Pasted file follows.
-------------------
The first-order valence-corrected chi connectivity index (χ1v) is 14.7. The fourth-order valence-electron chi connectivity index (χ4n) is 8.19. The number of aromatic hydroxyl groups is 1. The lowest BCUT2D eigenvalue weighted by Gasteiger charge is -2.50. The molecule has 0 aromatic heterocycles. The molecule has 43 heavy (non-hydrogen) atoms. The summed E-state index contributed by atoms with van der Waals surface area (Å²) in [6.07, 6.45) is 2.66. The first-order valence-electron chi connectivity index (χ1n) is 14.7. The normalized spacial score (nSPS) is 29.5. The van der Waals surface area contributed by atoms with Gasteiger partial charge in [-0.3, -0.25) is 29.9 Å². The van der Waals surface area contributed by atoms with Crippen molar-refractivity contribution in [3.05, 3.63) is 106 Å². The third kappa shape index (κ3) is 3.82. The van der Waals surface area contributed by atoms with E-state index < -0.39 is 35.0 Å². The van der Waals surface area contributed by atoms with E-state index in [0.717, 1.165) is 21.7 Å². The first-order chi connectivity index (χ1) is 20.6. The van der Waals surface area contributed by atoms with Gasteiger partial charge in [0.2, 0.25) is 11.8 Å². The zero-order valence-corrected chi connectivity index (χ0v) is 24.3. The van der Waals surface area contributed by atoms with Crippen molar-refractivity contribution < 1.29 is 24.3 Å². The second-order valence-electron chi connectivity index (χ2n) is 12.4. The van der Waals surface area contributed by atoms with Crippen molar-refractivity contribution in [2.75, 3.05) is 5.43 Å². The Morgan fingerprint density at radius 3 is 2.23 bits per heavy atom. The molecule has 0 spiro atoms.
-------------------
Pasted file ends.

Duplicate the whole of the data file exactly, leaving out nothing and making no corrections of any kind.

The first-order valence-corrected chi connectivity index (χ1v) is 14.7. The fourth-order valence-electron chi connectivity index (χ4n) is 8.19. The number of aromatic hydroxyl groups is 1. The lowest BCUT2D eigenvalue weighted by Gasteiger charge is -2.50. The molecule has 0 aromatic heterocycles. The molecule has 43 heavy (non-hydrogen) atoms. The summed E-state index contributed by atoms with van der Waals surface area (Å²) in [6.07, 6.45) is 2.66. The first-order valence-electron chi connectivity index (χ1n) is 14.7. The normalized spacial score (nSPS) is 29.5. The van der Waals surface area contributed by atoms with Gasteiger partial charge in [-0.3, -0.25) is 29.9 Å². The van der Waals surface area contributed by atoms with Crippen molar-refractivity contribution in [3.05, 3.63) is 106 Å². The third kappa shape index (κ3) is 3.82. The van der Waals surface area contributed by atoms with E-state index < -0.39 is 35.0 Å². The van der Waals surface area contributed by atoms with E-state index in [0.717, 1.165) is 21.7 Å². The first-order chi connectivity index (χ1) is 20.6. The van der Waals surface area contributed by atoms with Gasteiger partial charge in [0.2, 0.25) is 11.8 Å². The zero-order valence-corrected chi connectivity index (χ0v) is 24.3. The van der Waals surface area contributed by atoms with Crippen molar-refractivity contribution < 1.29 is 24.3 Å². The second-order valence-electron chi connectivity index (χ2n) is 12.4. The van der Waals surface area contributed by atoms with Crippen molar-refractivity contribution in [2.75, 3.05) is 5.43 Å². The Morgan fingerprint density at radius 3 is 2.23 bits per heavy atom. The molecule has 0 spiro atoms.